The polls were very marginal; opposition was up by a few points. And some of those who opposed it wanted it to go further. I do realize that, to the Right Wing these days, the only legitimate voices are conservative ones. But you can’t pretend that this had 90% opposition or something.

    Of course, it’s not like the Republicans had a plan to fix the economy either. Have they proposed an overhaul of the tax code? Nope. Have they propose a real regulatory overhaul? Nope. Have they proposed changes to Obamacare that the President would pass that might lessen the impact? Nope. I’ve been saying for years that the Republicans need to put together a “shadow government” to show what they would do. But apart from opposing Obama, they don’t have anything.

    And I call bullshit on this whole “what the American people want” thing because it is trotted out whenever convenient and ignored when not. So when large majorities of the American people support raising taxes, suddenly we need to ignore that. When a majority oppose the shutdown, we have to ignore that too. But if a slim majority oppose Obamacare … well, that’s enough for us!

    Question: would you have supported Obamacare if the American people had? If polls showed 60% support for it, would you have said: “This is the will of the American people!” Of course not.

    We are not a democracy; we are a Republic. I could give a shit about opinion polls. What matters is whether legislation is good and whether it is Constitutional. I don’t think Obamacare is either, which is why I opposed it. But citing opinion polls and saying “no Republican voted for it” is just throwing shit at the wall in the hopes that something will stick.

    I’ve said it before and I’ll say it again: Obama’s idiocy ≠ Republican brilliance. I will not be suckered again by their rhetoric and empty actions when there is real progress to be made. Both parties suck and everything is awful.

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  31. Dave D says:

    Great post, Icon!

    I am CONSTANTLY amazed at how Hal can drag the Republicans/right into cirticism even whey they had nothing to do with it.

    Also, why are none of you apologists upset that Obama feels he can change an existing law like Obamacare simply by stating so? That upsets me more than anything.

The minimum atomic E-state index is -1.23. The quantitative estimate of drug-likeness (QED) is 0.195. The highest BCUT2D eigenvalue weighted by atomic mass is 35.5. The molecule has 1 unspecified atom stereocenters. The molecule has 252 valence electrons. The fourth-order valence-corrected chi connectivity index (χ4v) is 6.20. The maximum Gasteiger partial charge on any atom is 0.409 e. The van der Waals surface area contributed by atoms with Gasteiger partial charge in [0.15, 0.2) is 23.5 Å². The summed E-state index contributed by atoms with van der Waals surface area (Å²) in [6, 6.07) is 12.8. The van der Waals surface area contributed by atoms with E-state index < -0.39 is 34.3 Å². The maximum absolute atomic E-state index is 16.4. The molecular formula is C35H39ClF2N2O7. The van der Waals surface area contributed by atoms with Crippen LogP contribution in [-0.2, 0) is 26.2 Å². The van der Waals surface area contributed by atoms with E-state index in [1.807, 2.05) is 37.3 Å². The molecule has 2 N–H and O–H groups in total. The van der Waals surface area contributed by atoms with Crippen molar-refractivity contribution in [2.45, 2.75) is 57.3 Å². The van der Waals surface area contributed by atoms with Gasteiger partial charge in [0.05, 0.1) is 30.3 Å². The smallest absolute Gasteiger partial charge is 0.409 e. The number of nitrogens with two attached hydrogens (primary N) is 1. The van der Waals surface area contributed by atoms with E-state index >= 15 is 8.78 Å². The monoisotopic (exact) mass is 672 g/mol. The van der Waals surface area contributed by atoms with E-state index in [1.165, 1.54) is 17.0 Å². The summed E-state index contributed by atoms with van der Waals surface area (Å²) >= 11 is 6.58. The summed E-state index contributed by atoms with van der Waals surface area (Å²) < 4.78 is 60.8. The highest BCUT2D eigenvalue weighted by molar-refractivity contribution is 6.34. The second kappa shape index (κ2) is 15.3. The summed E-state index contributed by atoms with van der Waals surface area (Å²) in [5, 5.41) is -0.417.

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  32. Dave D says:

    Hal:
    The polls reflected what OBAMA said about the plan at the timie. The lies he told affected public opinion. Why do you chose to ignore this? Amazing…….ansd from a scientist no less.

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  33. Iconoclast says:

    Question: would you have supported Obamacare if the American people had? If polls showed 60% support for it, would you have said: “This is the will of the American people!” Of course not.

    Wow, you’re as bad as CM when it comes to mentally masturbating with hypotheticals, and posing questions only to conveniently provide your own preconceived answers. My answers are as follows:

    Would you have supported Obamacare if the American people had?

    This question is bogus, and assumes that my criticism of Obamacare is based on its popularity, or lack thereof. I am against many things the public apparently supports. I opposed Obama even though the American people elected him twice. But to answer, no, I would not have, but I would still have recognized that the people did in fact support it. I was opposed to Nancy Pelosi’s becoming Speaker of the House, but I still congratulated the local liberals here on her victory. The take-away point is that the question is meaningless.

    If polls showed 60% support for it, would you have said: “This is the will of the American people!”

    If asked, yes, that’s what I would have said. I may not have voluntarily said it, but I would have still recognized it as a fact of life.

    With any luck, this exercise of putting words in my mouth is done.

    But citing opinion polls and saying “no Republican voted for it” is just throwing shit at the wall in the hopes that something will stick.

    Not when the discussion is about partisanship and/or whether something is ideologically driven, and that’s the point you are so frantically evading. CM and I are not discussing whether the law is legitimate, but whether it’s ideological. When the will of the people is ignored for the sake of advancing an agenda, that is ideological. Now you and CM can do the utterly predictable and knee-jerk “but but but REPUBLICANS!!!” until the universe burns out, but that ain’t refutation. If anything, it’s concession.

    I’ve said it before and I’ll say it again: Obama’s idiocy ? Republican brilliance.

    But I’m not claiming “Republican brilliance”. I am only claiming that 1) The Democrats were also being ideological with Obamacare, and 2) the Democrats are also to blame for the government shutdown.

    That is IT. Ain’t nothing more, so quit slaying the straw men already.

    And for the love of Marx, notice that I use the word “also”. What that means, for those of you so obviously in Rio Linda, is that I am not claiming innocence on the part of Republicans.

    Both parties suck and everything is awful.

    Exactly!

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  34. Iconoclast says:

    Also, why are none of you apologists upset that Obama feels he can change an existing law like Obamacare simply by stating so?

    That is an excellent point, Dave, and further illustrates Obama’s disregard for the Constitution. His Constitutionally mandated job is to enforce the laws as they exist, not change them willy-nilly for political gain.

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  35. Hal_10000 says:

    Also, why are none of you apologists upset that Obama feels he can change an existing law like Obamacare simply by stating so? That upsets me more than anything.